The Strange Story of Victoria Woodhull, the First Woman to Run for President

  • Victoria Woodhull
Victoria Woodhull
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Born in 1838 in Homer, Ohio, Victoria Claflin Woodhull was an outspoken and controversial figure whose legacy as a trailblazer for women’s rights, gender equality, and sexual freedom endures to this day. Not only was she a suffragist and women’s rights advocate, but she also was the first woman to run for President of the United States — at a time when women still didn’t have the right to vote. What’s more, she and her sister, Tennessee (Tennie) Claflin, became the first female stockbrokers on Wall Street and founded a newspaper together.

Despite a tumultuous childhood and a first marriage at age 15 (to Canning Woodhull, a 28-year-old doctor with whom she had two children), Woodhull went on to carve her path in history by embracing unconventional beliefs, including spiritualism and free love, while advocating for the rights of women, laborers, and the poor. Her journey from her rural Ohio home to Wall Street and beyond is as unexpected as it is interesting. Here are five facts about America’s first female presidential candidate.

Credit: MPI/ Archive Photos via Getty Images

She Supported the Free Love Movement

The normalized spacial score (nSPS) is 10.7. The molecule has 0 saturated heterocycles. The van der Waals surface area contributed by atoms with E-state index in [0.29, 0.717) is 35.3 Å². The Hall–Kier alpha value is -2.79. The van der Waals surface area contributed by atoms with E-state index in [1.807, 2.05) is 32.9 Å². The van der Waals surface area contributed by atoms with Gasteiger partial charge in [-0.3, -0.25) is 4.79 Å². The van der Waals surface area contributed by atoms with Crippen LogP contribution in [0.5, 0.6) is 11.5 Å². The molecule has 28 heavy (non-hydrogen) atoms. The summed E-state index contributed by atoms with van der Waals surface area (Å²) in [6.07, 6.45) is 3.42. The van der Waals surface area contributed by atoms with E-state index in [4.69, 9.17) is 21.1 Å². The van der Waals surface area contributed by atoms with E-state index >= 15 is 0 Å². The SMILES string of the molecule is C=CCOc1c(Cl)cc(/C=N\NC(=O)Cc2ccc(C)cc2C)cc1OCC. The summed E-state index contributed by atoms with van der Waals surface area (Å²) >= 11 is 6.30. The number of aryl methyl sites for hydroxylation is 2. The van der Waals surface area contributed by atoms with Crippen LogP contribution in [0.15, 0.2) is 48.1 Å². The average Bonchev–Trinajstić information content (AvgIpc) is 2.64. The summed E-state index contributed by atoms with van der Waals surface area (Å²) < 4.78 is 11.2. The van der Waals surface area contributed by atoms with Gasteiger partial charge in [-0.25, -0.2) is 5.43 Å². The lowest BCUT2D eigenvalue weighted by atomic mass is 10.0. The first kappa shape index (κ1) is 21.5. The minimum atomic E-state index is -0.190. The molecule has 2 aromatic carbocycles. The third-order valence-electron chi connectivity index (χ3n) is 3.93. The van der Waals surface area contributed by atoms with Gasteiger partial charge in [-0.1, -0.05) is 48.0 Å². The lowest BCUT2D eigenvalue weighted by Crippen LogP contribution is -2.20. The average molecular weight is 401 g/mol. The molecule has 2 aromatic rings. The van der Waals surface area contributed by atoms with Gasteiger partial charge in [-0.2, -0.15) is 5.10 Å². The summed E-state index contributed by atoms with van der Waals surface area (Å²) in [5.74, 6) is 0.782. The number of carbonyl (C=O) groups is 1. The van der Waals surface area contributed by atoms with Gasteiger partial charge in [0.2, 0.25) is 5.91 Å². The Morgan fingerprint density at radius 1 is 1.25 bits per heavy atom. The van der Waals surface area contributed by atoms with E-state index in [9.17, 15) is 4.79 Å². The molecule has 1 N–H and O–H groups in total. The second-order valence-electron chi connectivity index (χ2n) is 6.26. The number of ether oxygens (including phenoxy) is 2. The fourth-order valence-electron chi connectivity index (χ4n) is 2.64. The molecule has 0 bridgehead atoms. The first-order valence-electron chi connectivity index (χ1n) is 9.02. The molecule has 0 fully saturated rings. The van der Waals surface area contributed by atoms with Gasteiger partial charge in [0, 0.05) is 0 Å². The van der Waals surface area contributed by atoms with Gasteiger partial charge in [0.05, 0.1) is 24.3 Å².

After divorcing Canning Woodhull, who was an alcoholic and a neglectful husband, Victoria Woodhull kept her married name and became a supporter of the free love movement. She endorsed the idea that decisions about romance and sexuality should be left to the individual, and that women should be able to choose when, or if, to marry. The movement also supported destigmatizing divorce in order to make it easier for women to leave abusive marriages, a goal that aligned with Woodhull’s desire to escape her own difficult first marriage. In 1871, Woodhull gave a speech at New York City’s Steinway Hall called “The Truth Shall Set You Free.” In it, she said, “I have an inalienable, constitutional, and natural right to love whom I may, to love as long or as short a period as I can; to change that love every day if I please, and with that right neither you nor any law you can frame have any right to interfere.”

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